Interestingly, of all the officers that personally shot anyone that night it is only Nwobosi that remains alive. He fought for Biafra during the civil war and after the war he was given a very key position in the Guyanese army. After serving for a number of years there, he left Guyana and went to live in Canada for many years. He has since returned to Nigeria and now lives in Onitsha.
Onwuatuegwu’s end was no better than that of those that he murdered on the night of January 15th 1966. He was captured and locked up after the failure of the coup. During the civil war, which started one year later, he fought on the Biafran side. A few days after the end of the war, he was lured into a hotel room in the East by a group of men and women for a meeting where he was murdered in the most gruesome manner.
I will not give details of how he was killed here because they are far too gruesome for publication. Little did Onwuatuegwu know that the men and women that had invited him into the hotel room were working for the Nigerian secret service and that they were in the company of Federal troops. What an irony it is that he had killed others in the presence of their wives whilst he himself was killed in the presence of strange women.
Major Kaduna Nzeogwu, the leader of the mutiny in the Northern part of the country, stormed the home of Sir Ahmadu Bello, the Saurdana of Sokoto and Premier of the North, in Kaduna on the night of the coup. He personally shot the Saurdana, his wife (whose name was Habsetu) and his traditional bodyguard (whose name was Zarumi) and who had fought back with a sword. After the coup failed, Nzeogwu was captured and locked up. He fought on the side of Biafra during the civil war but he was badly wounded and eventually killed in the Nsukka sector whilst on a reconnaissance night mission by Federal troops. He was buried in the East but after the war his body was dug up, his eyes were removed and he was re-buried in Kaduna where he was born and raised.
Captain Emmanuel Nwobosi led the Ibadan axis of the mutiny that took place on the night of January 15th 1966. He led his soldiers to our house and took my father, Chief Remilekun Fani-Kayode, the Balogun of Ife and the Deputy Premier of the West, away. I witnessed the whole affair and the abduction and, as I wrote in this column last week, it was frightful and horrific. After leaving our house, Nwobosi led his soldiers to the home of my uncle, Chief S.L. Akintola, the Aare Kakanfo of the Yoruba and the Premier of the West. When they got there, Chief Akintola resisted arrest and there was a one hour long gun battle. After his ammunition ran out, Akintola stepped out of the house and was shot by virtually every single one of the soldiers as he did so. This was because two of them had been badly wounded by Akintola and his policemen during the course of the gunfight. The first was a soldier by the name of James, who had his fingers blown off, and the second was a soldier whose name was not recorded but who screamed very loudly after his ear was blown off.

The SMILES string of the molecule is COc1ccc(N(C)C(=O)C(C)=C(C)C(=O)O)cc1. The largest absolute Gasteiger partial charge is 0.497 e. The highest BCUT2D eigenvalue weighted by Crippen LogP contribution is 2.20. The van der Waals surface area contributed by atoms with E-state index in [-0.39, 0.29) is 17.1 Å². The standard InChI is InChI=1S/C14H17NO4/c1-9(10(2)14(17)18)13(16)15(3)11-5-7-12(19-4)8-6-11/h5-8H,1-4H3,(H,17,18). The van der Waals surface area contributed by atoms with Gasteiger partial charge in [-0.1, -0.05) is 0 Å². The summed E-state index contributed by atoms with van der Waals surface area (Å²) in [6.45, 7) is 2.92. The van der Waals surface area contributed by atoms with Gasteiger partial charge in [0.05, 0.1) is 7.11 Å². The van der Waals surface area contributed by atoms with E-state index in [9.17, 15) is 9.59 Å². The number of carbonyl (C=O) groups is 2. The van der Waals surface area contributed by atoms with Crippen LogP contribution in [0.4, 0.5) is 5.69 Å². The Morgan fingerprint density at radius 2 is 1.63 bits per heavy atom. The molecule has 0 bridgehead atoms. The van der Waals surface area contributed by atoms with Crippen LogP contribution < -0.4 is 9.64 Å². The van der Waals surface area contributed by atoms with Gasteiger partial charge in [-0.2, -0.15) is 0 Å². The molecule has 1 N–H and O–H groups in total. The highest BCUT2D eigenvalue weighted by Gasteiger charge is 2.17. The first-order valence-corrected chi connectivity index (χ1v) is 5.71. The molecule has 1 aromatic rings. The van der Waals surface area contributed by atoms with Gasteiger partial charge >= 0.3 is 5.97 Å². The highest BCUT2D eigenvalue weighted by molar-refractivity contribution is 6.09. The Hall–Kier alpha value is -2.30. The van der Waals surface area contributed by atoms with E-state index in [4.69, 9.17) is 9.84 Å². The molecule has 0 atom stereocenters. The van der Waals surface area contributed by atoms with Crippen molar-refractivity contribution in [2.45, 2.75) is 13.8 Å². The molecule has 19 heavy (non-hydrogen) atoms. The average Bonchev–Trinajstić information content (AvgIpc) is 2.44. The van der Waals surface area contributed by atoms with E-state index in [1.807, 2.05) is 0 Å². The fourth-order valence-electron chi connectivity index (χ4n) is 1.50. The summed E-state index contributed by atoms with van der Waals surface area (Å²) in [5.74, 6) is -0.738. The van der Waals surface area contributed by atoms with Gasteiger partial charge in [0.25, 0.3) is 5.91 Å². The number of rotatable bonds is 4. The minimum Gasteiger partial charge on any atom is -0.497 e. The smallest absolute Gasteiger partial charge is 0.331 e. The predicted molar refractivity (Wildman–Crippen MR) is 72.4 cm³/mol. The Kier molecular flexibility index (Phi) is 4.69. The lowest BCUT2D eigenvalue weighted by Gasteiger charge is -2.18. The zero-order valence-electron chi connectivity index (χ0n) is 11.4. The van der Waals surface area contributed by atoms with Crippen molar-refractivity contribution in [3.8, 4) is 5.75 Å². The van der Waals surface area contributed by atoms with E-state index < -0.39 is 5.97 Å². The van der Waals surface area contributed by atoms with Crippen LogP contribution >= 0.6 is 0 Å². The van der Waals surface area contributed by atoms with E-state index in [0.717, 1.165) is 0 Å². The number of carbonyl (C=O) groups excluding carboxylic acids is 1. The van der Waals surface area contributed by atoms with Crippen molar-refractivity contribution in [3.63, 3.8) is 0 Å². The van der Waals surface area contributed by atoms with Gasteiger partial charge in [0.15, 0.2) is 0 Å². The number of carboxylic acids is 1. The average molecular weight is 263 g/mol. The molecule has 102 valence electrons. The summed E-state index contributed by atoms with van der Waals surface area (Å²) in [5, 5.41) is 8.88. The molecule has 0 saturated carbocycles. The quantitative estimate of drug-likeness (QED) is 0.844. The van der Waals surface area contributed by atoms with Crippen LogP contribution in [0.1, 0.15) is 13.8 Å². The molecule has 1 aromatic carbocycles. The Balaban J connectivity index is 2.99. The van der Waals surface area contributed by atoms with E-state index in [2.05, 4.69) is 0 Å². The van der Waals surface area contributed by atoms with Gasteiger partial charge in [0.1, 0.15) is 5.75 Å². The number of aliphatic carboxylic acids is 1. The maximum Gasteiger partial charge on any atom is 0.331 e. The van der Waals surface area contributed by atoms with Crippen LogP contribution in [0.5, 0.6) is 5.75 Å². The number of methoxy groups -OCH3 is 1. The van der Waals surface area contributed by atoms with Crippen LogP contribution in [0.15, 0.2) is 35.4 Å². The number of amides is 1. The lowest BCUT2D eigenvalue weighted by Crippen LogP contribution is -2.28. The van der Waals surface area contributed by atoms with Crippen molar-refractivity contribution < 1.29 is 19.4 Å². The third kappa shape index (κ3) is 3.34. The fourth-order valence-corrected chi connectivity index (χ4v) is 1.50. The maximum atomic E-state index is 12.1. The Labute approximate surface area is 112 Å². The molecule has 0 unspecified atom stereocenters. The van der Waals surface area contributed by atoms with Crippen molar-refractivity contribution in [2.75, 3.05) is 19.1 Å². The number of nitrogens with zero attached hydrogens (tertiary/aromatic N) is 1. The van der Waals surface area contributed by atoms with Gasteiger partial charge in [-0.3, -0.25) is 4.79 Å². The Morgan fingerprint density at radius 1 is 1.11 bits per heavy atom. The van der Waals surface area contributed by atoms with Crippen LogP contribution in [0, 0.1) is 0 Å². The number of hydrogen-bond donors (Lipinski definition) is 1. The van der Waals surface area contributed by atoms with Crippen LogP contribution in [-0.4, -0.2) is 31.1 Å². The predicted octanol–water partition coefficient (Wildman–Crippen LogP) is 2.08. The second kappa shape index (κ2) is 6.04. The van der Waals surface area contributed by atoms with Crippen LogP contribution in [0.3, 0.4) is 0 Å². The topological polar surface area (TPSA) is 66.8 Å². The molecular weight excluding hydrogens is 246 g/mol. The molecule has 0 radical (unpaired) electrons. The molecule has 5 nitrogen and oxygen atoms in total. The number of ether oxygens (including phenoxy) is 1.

Interestingly, of all the officers that personally shot anyone that night it is only Nwobosi that remains alive. He fought for Biafra during the civil war and after the war he was given a very key position in the Guyanese army. After serving for a number of years there, he left Guyana and went to live in Canada for many years. He has since returned to Nigeria and now lives in Onitsha. His end has not yet come but I have little doubt that he is still haunted by the innocent blood that he shed that night even if he finds it difficult to admit this. I wholeheartedly condemn his actions that night and I still mourn my dear uncle S.L. Akintola and all the other innocent souls who were killed that night, yet I do not judge him or any of the other mutineers. It is God alone that can judge us for our actions and inactions and I harbour no hatred, bitterness or malice for those who abducted and murdered our fathers, leaders and heroes on the night of January 15th 1966. I simply leave them to God.
The Lord is merciful to those that show mercy: He visits His judgement upon those that delight in spilling blood and in taking the life of their prey.
I will say though that I find it instructive that every single one of those that actually pulled the trigger and killed their victims during the course of the operation and that participated in the heartless orgy of violence and slaughter that took place that night, with the exception of Nwobosi, ended in a terrible way. Of the eight majors and one captain (Captain Ogbo Oji) that were the ringleaders of the coup, it is interesting to note that only Major Chukwuka and Major Ademoyega never killed anyone during the course of the operation. They participated fully in the mutiny, they terrorised and abducted people from their homes but history records that they didn’t actually kill anyone or pull the trigger themselves at any time. The two fought on the Biafran side during the civil war, under Lt. Col. Victor Banjo, and they not only survived the war but they also lived for many years thereafter.
Ademoyega died in 2005, whilst Chukwuka is still alive and lives in the East. I have little doubt that they would both have shared the same miserable fate of their co-conspirators and fellow mutineers and they would both been also cut short if they had personally shed innocent blood on the night of January 15th 1966 as well. The Lord is merciful to those that show mercy: He visits His judgement upon those that delight in spilling blood and in taking the life of their prey.